About Systematic Reviews

What Is a Systematic Review Protocol?

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 When developing important policies or implementing critical systems, decisions are based on evidence compiled in advance. Since this information comes from scholarly literature, there needs to be a way to evaluate the available resources to ascertain their suitability. In evaluating literature for suitability and quality, systematic reviews are considered the gold standard.

Systematic reviews help to identify, assess, and summarize findings of relevant research, making the evidence accessible and beneficial to decision-makers. As you plan for a systematic review process, understand that it needs to also have a protocol. In this article, you’ll learn more about what a systematic review protocol is and why it’s important.

What Is A Systematic Review?

A systematic review is the use of systematic and explicit procedures in the evaluation of available evidence to answer a specific research question. It attempts to identify and choose relevant research, in order to extract and analyze data from the primary research included in the review. When conducting a systematic search, various tools can be used to check for bias in a study before including it for review. One common tool is the Cochrane risk of bias tool for randomized trials. This helps researchers to avoid highly biased studies, and thus improves the quality of their review results. The use of funnel plots to assess for bias is usually done during the systematic review and not before. 

During the preliminary stages of your research, you should compare existing systematic reviews to get a better understanding of each of their benefits and drawbacks. For instance, you can find resources talking about a randomized controlled trial vs systematic review, a rapid review vs systematic review, and an integrative review vs systematic review, among many others. It is also recommended that after the conclusion of your systematic review, you should compare your review findings to those of other reviews on the same topic.
One thing that makes systematic reviews stand out, is that they require pre-specified protocols.

What Is A Systematic Review Protocol?

A systematic review protocol is a document prepared by a reviewer describing the logic, hypothesis, and procedures used to conduct the review. This document is prepared before a review is started because it is a guide used throughout the review process. The systematic review protocol also needs to be registered beforehand.

Systematic Review Protocol Criteria

Most registries will only consider a systematic review protocol if it is submitted for publication before you start extracting data for a study. When submitting a protocol, make sure it has a detailed description of the hypothesis, procedure, and rationale of the review. Some registries will require that the registration be included as the last line of the abstract under a subtitle labeled Registration. If a registration number hasn’t been received by the time of the registration, it is labeled as submitted along with the date of submission.

Before a protocol is published, it will undergo an editorial review, especially if it has already been reviewed during the funding process. In this case, proof of funding must be provided along with a statement to show it has already undergone a peer review.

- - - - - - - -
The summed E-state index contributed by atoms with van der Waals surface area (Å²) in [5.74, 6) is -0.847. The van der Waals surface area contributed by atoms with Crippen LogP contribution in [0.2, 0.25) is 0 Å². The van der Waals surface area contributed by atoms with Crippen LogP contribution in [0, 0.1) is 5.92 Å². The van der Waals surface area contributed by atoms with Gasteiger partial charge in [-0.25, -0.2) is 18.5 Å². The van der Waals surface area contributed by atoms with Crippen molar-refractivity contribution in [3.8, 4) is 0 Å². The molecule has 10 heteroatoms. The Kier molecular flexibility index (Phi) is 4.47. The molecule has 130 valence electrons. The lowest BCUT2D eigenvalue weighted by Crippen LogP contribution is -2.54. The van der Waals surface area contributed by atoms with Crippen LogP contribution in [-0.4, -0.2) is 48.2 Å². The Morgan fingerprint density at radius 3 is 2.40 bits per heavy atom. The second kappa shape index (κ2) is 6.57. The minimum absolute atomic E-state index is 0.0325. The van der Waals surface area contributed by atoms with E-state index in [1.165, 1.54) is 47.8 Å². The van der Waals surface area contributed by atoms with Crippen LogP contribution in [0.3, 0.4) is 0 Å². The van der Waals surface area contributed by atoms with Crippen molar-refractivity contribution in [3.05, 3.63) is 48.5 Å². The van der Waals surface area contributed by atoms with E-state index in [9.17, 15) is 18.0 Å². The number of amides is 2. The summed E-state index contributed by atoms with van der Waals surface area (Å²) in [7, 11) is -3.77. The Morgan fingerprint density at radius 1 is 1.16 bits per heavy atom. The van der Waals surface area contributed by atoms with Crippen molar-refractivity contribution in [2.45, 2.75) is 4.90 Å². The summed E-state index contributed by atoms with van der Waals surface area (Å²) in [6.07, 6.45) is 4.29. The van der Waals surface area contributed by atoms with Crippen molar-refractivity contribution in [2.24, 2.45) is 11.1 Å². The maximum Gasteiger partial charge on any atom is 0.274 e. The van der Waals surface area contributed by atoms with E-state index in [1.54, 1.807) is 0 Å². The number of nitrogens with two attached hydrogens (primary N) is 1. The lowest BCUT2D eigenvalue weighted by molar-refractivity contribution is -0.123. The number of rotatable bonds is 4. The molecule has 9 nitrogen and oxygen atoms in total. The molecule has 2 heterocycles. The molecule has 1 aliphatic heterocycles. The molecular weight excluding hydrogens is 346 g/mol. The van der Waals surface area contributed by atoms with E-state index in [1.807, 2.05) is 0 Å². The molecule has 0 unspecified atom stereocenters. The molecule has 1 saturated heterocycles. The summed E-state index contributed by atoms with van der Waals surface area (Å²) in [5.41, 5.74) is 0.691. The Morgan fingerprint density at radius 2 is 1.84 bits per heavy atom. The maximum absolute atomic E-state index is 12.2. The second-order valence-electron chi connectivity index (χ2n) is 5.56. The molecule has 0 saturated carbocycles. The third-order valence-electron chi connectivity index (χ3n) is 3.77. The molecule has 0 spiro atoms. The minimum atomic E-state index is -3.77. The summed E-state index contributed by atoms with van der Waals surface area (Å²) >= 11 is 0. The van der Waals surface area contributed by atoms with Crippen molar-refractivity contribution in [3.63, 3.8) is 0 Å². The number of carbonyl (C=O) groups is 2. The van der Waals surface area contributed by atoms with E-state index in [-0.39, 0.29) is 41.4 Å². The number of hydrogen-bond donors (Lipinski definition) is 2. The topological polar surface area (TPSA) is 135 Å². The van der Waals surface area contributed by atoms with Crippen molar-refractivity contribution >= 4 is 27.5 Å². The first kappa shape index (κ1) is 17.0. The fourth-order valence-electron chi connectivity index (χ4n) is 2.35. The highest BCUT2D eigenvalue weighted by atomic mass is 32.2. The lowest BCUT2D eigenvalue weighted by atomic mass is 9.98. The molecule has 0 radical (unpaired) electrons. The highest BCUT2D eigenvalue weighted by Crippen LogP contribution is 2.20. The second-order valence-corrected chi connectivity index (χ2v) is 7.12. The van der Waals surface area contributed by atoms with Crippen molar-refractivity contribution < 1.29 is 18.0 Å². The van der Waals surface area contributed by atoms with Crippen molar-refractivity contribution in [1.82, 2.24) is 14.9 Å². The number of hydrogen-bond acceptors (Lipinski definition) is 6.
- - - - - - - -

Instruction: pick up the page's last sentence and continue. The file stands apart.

Preparation of the Manuscript

Although different registries have different requirements, there are several key elements that each systematic review protocol should have. Here are the main sections that should be included in a manuscript:

  • Title Page: It should define the research design and include the full names and addresses for every author. If you want to list a collaboration group, use the group’s name as the author.
  • Abstract: An abstract should be brief and not exceed 350 words. Also, use fewer abbreviations and avoid citing references in an abstract. A good abstract should include a background, method, discussion, and systematic review registration.
  • Keywords: These are usually three to ten technical terms that represent the main concepts in the manuscript.
  • Background: This explains the context of the study, a summary of the current literature, its objectives, and the contributions the study provides to the industry.
  • Methods: This section includes the objective, design, and setting of the study, as well as a description of the participants and materials, and a brief description of all processes, assessments, and interventions.
  • Discussion: This covers operational or practical problems encountered during the research.
  • Abbreviations: This section includes all abbreviations used in the manuscript, along with their definitions.
  • Declarations: This part of the manuscript has several sections, including the ethics endorsements and consents to take part in the study, approval for publication, availability of information and materials, any opposing interests, funding details, authors’ information, and contributions, and salutations.

Lastly, a systematic review protocol outlines the systematic review processes, which will be used to carry out the review, in a clear manner for the reviewers and readers. The publication of a protocol enables for reproducibility of the systematic review process. It also enables the critiquing of the processes used and thus leads to recommendations, provided by other peer-authors. A systematic review protocol should be registered before a review is started so that it can serve as a guide for whoever is conducting the review.

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